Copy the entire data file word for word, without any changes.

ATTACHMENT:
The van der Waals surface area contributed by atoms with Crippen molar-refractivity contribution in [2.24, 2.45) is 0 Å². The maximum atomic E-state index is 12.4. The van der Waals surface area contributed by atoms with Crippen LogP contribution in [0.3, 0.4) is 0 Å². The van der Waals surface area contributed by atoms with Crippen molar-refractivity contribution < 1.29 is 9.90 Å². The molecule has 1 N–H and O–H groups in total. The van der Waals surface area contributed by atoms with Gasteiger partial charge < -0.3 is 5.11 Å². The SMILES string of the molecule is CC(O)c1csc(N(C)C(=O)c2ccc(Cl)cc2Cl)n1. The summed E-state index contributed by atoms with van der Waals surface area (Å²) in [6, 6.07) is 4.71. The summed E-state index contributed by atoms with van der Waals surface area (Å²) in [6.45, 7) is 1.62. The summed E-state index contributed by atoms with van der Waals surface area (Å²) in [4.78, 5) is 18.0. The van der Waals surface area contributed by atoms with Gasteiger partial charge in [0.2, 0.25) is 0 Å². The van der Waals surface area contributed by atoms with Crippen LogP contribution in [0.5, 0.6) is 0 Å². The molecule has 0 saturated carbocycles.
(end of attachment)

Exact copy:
The van der Waals surface area contributed by atoms with Crippen molar-refractivity contribution in [2.24, 2.45) is 0 Å². The maximum atomic E-state index is 12.4. The van der Waals surface area contributed by atoms with Crippen LogP contribution in [0.3, 0.4) is 0 Å². The van der Waals surface area contributed by atoms with Crippen molar-refractivity contribution < 1.29 is 9.90 Å². The molecule has 1 N–H and O–H groups in total. The van der Waals surface area contributed by atoms with Gasteiger partial charge < -0.3 is 5.11 Å². The SMILES string of the molecule is CC(O)c1csc(N(C)C(=O)c2ccc(Cl)cc2Cl)n1. The summed E-state index contributed by atoms with van der Waals surface area (Å²) in [6, 6.07) is 4.71. The summed E-state index contributed by atoms with van der Waals surface area (Å²) in [6.45, 7) is 1.62. The summed E-state index contributed by atoms with van der Waals surface area (Å²) in [4.78, 5) is 18.0. The van der Waals surface area contributed by atoms with Gasteiger partial charge in [0.2, 0.25) is 0 Å². The van der Waals surface area contributed by atoms with Crippen LogP contribution in [0.5, 0.6) is 0 Å². The molecule has 0 saturated carbocycles.